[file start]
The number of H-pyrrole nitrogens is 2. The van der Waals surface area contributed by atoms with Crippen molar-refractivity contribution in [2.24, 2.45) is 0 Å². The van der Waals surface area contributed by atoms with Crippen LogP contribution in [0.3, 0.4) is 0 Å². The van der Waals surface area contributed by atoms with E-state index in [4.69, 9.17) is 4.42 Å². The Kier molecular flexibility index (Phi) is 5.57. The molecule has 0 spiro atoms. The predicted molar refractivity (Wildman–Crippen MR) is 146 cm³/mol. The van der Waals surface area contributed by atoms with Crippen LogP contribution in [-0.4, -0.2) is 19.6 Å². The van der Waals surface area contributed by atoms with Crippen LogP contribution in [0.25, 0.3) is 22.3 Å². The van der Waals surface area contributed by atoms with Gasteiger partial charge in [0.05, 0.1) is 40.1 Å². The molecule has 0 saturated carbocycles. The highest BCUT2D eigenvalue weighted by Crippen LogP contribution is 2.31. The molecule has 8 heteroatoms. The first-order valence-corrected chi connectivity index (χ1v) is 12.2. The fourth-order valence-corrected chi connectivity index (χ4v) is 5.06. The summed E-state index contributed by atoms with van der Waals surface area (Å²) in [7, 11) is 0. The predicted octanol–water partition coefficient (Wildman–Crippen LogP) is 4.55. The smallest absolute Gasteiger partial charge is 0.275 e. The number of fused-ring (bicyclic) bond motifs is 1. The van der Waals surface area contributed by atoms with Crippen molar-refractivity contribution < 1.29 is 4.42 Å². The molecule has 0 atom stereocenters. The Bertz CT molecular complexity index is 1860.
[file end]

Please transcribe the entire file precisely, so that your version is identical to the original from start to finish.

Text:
The number of H-pyrrole nitrogens is 2. The van der Waals surface area contributed by atoms with Crippen molar-refractivity contribution in [2.24, 2.45) is 0 Å². The van der Waals surface area contributed by atoms with Crippen LogP contribution in [0.3, 0.4) is 0 Å². The van der Waals surface area contributed by atoms with E-state index in [4.69, 9.17) is 4.42 Å². The Kier molecular flexibility index (Phi) is 5.57. The molecule has 0 spiro atoms. The predicted molar refractivity (Wildman–Crippen MR) is 146 cm³/mol. The van der Waals surface area contributed by atoms with Crippen LogP contribution in [-0.4, -0.2) is 19.6 Å². The van der Waals surface area contributed by atoms with Crippen LogP contribution in [0.25, 0.3) is 22.3 Å². The van der Waals surface area contributed by atoms with Gasteiger partial charge in [0.05, 0.1) is 40.1 Å². The molecule has 0 saturated carbocycles. The highest BCUT2D eigenvalue weighted by Crippen LogP contribution is 2.31. The molecule has 8 heteroatoms. The first-order valence-corrected chi connectivity index (χ1v) is 12.2. The fourth-order valence-corrected chi connectivity index (χ4v) is 5.06. The summed E-state index contributed by atoms with van der Waals surface area (Å²) in [7, 11) is 0. The predicted octanol–water partition coefficient (Wildman–Crippen LogP) is 4.55. The smallest absolute Gasteiger partial charge is 0.275 e. The number of fused-ring (bicyclic) bond motifs is 1. The van der Waals surface area contributed by atoms with Crippen molar-refractivity contribution < 1.29 is 4.42 Å². The molecule has 0 atom stereocenters. The Bertz CT molecular complexity index is 1860.